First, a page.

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#fishing – Minister Simon Coveney TD, at today's EU Fisheries Council, secured the agreement of the Council and the Commission to bank a portion of this year's fishing quotas and transfer them into 2015. This measure will give the fishing industry the option of not fishing part of this year's quota and having it available in 2015. This measure will help mitigate the impact of the Russian ban on the importation of fishery products. The banking option will be applied to the mackerel, horse mackerel and Celtic Sea herring stocks as these are directly impacted by the Russian imports ban. The measure will be introduced shortly on the basis of positive scientific advice that it will not adversely impact on the sustainability of the stocks.

Minister Coveney said "I have listened to our industry and the difficulties those fishing Celtic Sea herring, mackerel and horse mackerel are experiencing because Russia has closed its important market to EU fishery products. The price for herring has dropped significantly for this autumn fishery and I want to give the industry the option of banking part of the quota until prices improve. I today secured the agreement of the Fisheries Council and the Commission to bank 25% of this year's quota until prices improve next year when market conditions have improved. I expect the Commission to receive the required scientific advice that the stocks will not be adversely impacted by this measure over the coming week so that the measures may be adopted in early November. "

Minister Coveney added "I made clear at Council today that we must recognise that we are dealing with a difficult situation for our fishing industry arising from a geo-political issue. We fully support the sanctions decision taken by the EU but must now provide as much support as possible to our fishing industry. The agreement I secured today at Council will give the industry some time and flexibility to find alternative markets while preserving Ireland's quota allocation."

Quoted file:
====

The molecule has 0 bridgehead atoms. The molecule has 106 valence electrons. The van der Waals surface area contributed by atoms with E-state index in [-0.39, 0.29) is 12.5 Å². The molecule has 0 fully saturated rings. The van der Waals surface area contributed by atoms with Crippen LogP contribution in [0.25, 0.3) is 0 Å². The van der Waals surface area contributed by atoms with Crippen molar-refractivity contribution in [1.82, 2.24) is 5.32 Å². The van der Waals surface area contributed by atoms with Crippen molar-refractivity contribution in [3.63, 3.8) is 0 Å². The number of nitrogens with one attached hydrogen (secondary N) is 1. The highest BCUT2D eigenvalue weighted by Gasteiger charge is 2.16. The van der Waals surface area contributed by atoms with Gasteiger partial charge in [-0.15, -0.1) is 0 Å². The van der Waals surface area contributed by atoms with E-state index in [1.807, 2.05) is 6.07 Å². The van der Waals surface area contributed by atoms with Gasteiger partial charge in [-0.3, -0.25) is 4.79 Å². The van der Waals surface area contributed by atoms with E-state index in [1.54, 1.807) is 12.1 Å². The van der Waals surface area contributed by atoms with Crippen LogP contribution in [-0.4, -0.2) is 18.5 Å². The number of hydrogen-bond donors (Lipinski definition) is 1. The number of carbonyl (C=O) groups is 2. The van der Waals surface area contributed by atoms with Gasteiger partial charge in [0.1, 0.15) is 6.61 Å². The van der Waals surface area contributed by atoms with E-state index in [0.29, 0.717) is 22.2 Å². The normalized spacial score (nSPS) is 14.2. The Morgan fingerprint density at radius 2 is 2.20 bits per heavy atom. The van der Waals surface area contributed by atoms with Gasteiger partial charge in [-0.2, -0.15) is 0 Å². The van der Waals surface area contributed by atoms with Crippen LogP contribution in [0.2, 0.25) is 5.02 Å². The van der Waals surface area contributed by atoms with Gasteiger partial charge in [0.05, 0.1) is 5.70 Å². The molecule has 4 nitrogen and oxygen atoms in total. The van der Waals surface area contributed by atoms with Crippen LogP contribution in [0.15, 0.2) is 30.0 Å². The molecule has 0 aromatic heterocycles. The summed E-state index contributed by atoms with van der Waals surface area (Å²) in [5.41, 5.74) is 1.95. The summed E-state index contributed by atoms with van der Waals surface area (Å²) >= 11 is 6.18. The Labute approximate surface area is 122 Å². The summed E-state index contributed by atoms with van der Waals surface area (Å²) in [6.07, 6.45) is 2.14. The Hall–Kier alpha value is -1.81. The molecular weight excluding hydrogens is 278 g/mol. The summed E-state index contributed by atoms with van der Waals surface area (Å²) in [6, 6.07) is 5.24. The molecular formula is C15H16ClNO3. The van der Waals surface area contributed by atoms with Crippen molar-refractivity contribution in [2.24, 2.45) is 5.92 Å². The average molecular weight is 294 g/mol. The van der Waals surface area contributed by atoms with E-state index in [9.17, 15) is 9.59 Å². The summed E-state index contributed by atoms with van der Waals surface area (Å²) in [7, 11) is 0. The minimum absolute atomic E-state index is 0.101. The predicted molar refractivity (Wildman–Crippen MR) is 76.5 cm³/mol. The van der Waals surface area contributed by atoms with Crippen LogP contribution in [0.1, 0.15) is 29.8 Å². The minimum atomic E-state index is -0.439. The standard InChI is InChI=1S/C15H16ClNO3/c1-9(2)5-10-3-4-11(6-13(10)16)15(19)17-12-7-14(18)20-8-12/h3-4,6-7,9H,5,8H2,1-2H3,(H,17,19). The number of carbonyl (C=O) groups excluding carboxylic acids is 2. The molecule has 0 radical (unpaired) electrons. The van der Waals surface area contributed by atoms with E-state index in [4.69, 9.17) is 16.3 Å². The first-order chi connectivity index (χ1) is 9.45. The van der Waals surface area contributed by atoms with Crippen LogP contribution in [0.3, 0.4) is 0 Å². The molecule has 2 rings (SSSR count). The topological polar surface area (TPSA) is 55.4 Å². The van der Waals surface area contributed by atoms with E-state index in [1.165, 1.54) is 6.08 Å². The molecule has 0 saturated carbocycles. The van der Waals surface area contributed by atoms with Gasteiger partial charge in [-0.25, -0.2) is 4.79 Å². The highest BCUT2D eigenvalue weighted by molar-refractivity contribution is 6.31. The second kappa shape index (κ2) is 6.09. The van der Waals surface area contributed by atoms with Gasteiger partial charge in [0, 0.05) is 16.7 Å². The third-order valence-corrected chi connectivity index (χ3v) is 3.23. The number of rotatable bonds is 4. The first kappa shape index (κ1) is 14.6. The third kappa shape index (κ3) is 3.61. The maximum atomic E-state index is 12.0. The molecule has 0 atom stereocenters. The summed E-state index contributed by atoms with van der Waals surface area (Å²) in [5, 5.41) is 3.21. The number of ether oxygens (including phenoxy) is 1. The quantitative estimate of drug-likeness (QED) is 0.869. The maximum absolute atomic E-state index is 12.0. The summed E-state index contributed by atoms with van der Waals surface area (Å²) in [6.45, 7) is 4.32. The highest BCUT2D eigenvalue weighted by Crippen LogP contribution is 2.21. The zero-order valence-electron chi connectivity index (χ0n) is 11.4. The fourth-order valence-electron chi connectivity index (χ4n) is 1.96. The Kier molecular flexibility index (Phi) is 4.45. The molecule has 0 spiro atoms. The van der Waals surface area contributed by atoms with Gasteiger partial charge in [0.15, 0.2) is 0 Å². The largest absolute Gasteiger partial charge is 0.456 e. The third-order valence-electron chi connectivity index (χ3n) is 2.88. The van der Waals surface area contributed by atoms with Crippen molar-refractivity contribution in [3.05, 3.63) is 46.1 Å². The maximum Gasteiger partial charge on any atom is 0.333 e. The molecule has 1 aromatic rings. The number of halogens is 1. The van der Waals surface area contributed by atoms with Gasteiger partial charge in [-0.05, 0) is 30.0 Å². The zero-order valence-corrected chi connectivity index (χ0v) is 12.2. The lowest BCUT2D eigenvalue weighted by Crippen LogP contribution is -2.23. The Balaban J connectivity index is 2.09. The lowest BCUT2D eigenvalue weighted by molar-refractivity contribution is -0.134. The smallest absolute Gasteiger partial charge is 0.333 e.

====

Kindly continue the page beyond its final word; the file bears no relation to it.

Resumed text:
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#Angling - Proper management of farm watercourses – whether large rivers or small streams – is critical to ensuring high levels of biodiversity, according to a new leaflet jointly produced by Teagasc and Inland Fisheries Ireland (IFI).

Speaking at the launch of Minding our Watercourses last week, Catherine Keena, countryside management specialist with Teagasc, emphasised the importance of farming in harmony with nature and biodiversity.

“The marketing of Irish farm produce relies on our ‘green’ environmental image," she said. "Watercourses contribute significantly to biodiversity, often being the most valuable habitat on the farm.”

IFI chief executive Dr Ciaran Byrne acknowledged the important role of farmers in the management of watercourses. “Smaller streams, even where no fish are apparent, are critical to the biodiversity of the catchment," he added.

There are 29 species of freshwater fish found in Ireland's waterways, with 14 native species present since the last Ice Age.

The leaflet shows there are different places for different species and life stages within watercourses: salmon and trout spawn on gravels in winter; lamprey spawn on gravels in late spring and summer; coarse fish lay their eggs in weedy parts of the channel; salmon and trout use riffles in the first year and move to deeper water as they grow larger; and juvenile lamprey live buried in silty margins of watercourses.

The new leaflet details best practice management of watercourses. Fencing and providing an alternative source of water is recommended as this avoids damage to the river bank and bed, reduces siltation, prevents fouling with pathogens and prevents the escape of nitrogen and phosphate.

Allowing native trees to grow along watercourses stabilises banks, creates a natural buffer zone, provides valuable habitat for flora and fauna, controls in-stream temperature and weed growth and provides shade and shelter for livestock. Buffer strips alongside watercourses intercept silt, nutrients and improve bank stability.

Farmers are reminded to watch out for and report invasive plant species which smother out smaller native species, which die back to leave large bare areas in winter, resulting in soil erosion.

Fish and their spawning grounds are protected under the Fisheries Acts (1959-2010). In-stream works should not be carried out without prior consultation and the approval of Inland Fisheries Ireland.